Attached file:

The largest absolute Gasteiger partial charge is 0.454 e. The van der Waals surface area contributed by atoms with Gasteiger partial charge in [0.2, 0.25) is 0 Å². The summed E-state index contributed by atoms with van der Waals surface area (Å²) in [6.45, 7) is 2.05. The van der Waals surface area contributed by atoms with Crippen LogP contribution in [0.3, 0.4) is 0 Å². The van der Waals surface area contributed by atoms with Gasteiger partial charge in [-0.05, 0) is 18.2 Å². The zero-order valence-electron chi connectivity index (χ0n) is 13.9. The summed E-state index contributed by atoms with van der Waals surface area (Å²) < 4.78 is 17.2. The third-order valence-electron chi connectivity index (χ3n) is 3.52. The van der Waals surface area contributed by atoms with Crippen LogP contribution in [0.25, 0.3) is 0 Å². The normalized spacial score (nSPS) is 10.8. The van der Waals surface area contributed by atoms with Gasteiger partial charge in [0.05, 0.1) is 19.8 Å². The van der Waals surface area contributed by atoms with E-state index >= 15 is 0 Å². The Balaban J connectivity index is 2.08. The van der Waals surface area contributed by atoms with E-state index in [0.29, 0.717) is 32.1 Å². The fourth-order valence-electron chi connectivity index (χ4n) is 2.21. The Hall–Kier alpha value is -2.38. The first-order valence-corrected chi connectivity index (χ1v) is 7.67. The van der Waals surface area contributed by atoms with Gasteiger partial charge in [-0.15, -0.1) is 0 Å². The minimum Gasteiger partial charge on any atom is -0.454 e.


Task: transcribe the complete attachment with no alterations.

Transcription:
The largest absolute Gasteiger partial charge is 0.454 e. The van der Waals surface area contributed by atoms with Gasteiger partial charge in [0.2, 0.25) is 0 Å². The summed E-state index contributed by atoms with van der Waals surface area (Å²) in [6.45, 7) is 2.05. The van der Waals surface area contributed by atoms with Crippen LogP contribution in [0.3, 0.4) is 0 Å². The van der Waals surface area contributed by atoms with Gasteiger partial charge in [-0.05, 0) is 18.2 Å². The zero-order valence-electron chi connectivity index (χ0n) is 13.9. The summed E-state index contributed by atoms with van der Waals surface area (Å²) < 4.78 is 17.2. The third-order valence-electron chi connectivity index (χ3n) is 3.52. The van der Waals surface area contributed by atoms with Crippen LogP contribution in [0.25, 0.3) is 0 Å². The normalized spacial score (nSPS) is 10.8. The van der Waals surface area contributed by atoms with Gasteiger partial charge in [0.05, 0.1) is 19.8 Å². The van der Waals surface area contributed by atoms with E-state index >= 15 is 0 Å². The Balaban J connectivity index is 2.08. The van der Waals surface area contributed by atoms with E-state index in [0.29, 0.717) is 32.1 Å². The fourth-order valence-electron chi connectivity index (χ4n) is 2.21. The Hall–Kier alpha value is -2.38. The first-order valence-corrected chi connectivity index (χ1v) is 7.67. The van der Waals surface area contributed by atoms with Gasteiger partial charge in [-0.15, -0.1) is 0 Å². The minimum Gasteiger partial charge on any atom is -0.454 e.